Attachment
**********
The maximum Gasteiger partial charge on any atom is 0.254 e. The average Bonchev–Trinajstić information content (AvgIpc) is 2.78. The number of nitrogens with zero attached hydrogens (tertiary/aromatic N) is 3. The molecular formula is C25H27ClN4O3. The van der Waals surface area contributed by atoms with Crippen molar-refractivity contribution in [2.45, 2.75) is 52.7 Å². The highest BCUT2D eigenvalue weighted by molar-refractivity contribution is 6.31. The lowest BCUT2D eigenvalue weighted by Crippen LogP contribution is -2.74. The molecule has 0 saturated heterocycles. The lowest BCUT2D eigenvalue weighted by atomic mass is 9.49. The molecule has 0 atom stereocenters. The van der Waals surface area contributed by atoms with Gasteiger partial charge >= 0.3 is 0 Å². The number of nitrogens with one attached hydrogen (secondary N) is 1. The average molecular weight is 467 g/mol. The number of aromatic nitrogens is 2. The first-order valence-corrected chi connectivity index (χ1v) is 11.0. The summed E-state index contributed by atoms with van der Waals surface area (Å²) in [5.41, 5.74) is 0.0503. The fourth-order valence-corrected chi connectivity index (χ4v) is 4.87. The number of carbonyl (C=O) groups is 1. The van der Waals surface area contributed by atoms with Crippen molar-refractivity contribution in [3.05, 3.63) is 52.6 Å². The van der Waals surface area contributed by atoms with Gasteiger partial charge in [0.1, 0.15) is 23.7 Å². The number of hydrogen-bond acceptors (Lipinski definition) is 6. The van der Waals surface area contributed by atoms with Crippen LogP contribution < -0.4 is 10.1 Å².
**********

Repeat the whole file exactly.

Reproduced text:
The maximum Gasteiger partial charge on any atom is 0.254 e. The average Bonchev–Trinajstić information content (AvgIpc) is 2.78. The number of nitrogens with zero attached hydrogens (tertiary/aromatic N) is 3. The molecular formula is C25H27ClN4O3. The van der Waals surface area contributed by atoms with Crippen molar-refractivity contribution in [2.45, 2.75) is 52.7 Å². The highest BCUT2D eigenvalue weighted by molar-refractivity contribution is 6.31. The lowest BCUT2D eigenvalue weighted by Crippen LogP contribution is -2.74. The molecule has 0 saturated heterocycles. The lowest BCUT2D eigenvalue weighted by atomic mass is 9.49. The molecule has 0 atom stereocenters. The van der Waals surface area contributed by atoms with Gasteiger partial charge >= 0.3 is 0 Å². The number of nitrogens with one attached hydrogen (secondary N) is 1. The average molecular weight is 467 g/mol. The number of aromatic nitrogens is 2. The first-order valence-corrected chi connectivity index (χ1v) is 11.0. The summed E-state index contributed by atoms with van der Waals surface area (Å²) in [5.41, 5.74) is 0.0503. The fourth-order valence-corrected chi connectivity index (χ4v) is 4.87. The number of carbonyl (C=O) groups is 1. The van der Waals surface area contributed by atoms with Crippen molar-refractivity contribution in [3.05, 3.63) is 52.6 Å². The van der Waals surface area contributed by atoms with Gasteiger partial charge in [0.1, 0.15) is 23.7 Å². The number of hydrogen-bond acceptors (Lipinski definition) is 6. The van der Waals surface area contributed by atoms with Crippen LogP contribution < -0.4 is 10.1 Å².